I have worked in healthcare for the past 22 years and would not have it any other way. I began as an occupational therapist and loved it! It gave me the joy of helping patients to restore their function and quality of life to what it was prior to illness and disease. That is why I chose healthcare; I thrive on being able to play a small part in impacting lives for the better. I later transitioned to work on leadership teams in various rehabilitation departments and found that by doing so, my reach and influence rapidly expanded to be able to impact MANY patients at the same time. I have found that healthcare leadership is my purpose. With my recent transition to the Chief Medical Executive’s office, I hope to serve MD Anderson and oncology patients in general, by assisting in the facilitation of access to care and improvements in patient navigation throughout our system.
What do you like to do in your free time?
In my spare time, I absolutely love traveling and spending time with family. We LOVE riding roller coasters and spend a significant amount of time researching and ‘conquering’ the tallest, fastest, and wildest that we can find. I also spend time supporting Candlelighters Childhood Cancer Family Alliance, an organization that provides emotional, educational, and practical support to families of children with cancer. Some of the best memories of my life have been spent with these ‘warriors’. They are steadfast in showing cancer who’s BOSS!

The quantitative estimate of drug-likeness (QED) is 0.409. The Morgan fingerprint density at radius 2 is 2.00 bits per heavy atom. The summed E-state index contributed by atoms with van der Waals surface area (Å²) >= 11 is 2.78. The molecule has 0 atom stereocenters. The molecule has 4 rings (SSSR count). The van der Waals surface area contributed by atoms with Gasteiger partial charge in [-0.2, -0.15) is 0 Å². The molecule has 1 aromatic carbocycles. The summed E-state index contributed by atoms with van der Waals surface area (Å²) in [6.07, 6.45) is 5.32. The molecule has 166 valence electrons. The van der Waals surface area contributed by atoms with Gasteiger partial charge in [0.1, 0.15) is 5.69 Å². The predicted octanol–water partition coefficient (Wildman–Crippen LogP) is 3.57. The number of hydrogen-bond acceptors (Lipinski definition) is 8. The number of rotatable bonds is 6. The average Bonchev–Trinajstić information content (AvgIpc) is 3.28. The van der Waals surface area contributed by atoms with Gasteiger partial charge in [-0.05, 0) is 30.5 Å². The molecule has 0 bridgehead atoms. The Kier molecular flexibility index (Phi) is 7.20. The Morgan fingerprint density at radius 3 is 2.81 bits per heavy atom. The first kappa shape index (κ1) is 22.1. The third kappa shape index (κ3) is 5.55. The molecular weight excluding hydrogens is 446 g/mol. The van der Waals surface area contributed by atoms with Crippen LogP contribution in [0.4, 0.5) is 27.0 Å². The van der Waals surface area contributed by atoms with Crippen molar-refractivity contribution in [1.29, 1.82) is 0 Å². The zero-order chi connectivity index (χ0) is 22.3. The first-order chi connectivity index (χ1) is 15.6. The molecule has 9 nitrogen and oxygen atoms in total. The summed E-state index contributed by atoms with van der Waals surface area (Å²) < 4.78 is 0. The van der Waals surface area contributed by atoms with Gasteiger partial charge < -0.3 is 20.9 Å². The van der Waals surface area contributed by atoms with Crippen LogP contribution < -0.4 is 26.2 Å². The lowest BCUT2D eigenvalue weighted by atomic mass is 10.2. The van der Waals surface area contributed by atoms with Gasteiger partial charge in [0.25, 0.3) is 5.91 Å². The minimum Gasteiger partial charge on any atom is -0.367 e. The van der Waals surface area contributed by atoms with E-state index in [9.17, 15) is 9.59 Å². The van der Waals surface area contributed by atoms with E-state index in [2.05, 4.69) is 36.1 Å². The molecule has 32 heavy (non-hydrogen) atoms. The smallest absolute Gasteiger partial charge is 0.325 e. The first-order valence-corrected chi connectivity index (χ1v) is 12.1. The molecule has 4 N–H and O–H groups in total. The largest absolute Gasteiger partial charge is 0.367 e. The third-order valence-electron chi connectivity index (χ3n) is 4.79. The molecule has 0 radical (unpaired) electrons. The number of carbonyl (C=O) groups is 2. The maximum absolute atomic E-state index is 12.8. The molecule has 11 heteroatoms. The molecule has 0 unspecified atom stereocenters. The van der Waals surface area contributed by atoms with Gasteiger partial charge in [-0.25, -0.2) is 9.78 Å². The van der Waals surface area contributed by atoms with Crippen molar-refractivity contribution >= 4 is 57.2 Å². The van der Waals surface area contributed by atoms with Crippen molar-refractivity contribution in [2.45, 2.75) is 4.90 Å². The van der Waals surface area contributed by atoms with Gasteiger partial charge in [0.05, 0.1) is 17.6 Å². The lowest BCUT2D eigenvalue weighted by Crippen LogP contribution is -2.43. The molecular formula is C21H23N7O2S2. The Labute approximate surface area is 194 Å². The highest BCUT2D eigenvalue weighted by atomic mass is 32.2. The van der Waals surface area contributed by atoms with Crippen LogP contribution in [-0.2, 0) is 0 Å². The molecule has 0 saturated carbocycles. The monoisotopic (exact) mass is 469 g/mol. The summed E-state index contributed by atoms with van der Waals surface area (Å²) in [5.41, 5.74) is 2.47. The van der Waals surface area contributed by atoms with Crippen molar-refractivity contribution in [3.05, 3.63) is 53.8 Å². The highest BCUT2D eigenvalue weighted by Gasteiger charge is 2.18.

While tough to choose, my favorite ACHE memory is (of course) passing the Board of Governors Exam, but I must say that the recent event, “What’s Up Boss?”, was a very close second place. The opportunity to share my experiences with mentees and up-and-coming executives brings joy and hope for the future of healthcare.
How do you envision healthcare in the next 10 years?
In short, I envision healthcare to be new and improved in the next 10 years in many meaningful ways. I expect to see rapid scientific breakthroughs in research and care, accelerating the path to recovery and healing. Additionally, continued improvements in data gathering, data sharing, and interoperability will improve efficiency in operations and execution of tasks. Lastly, I expect to see increased compassion for the underserved, as evidenced by policy additions and revisions to minimize disparities and improve overall access to care.
Interview by Caliann Ferguson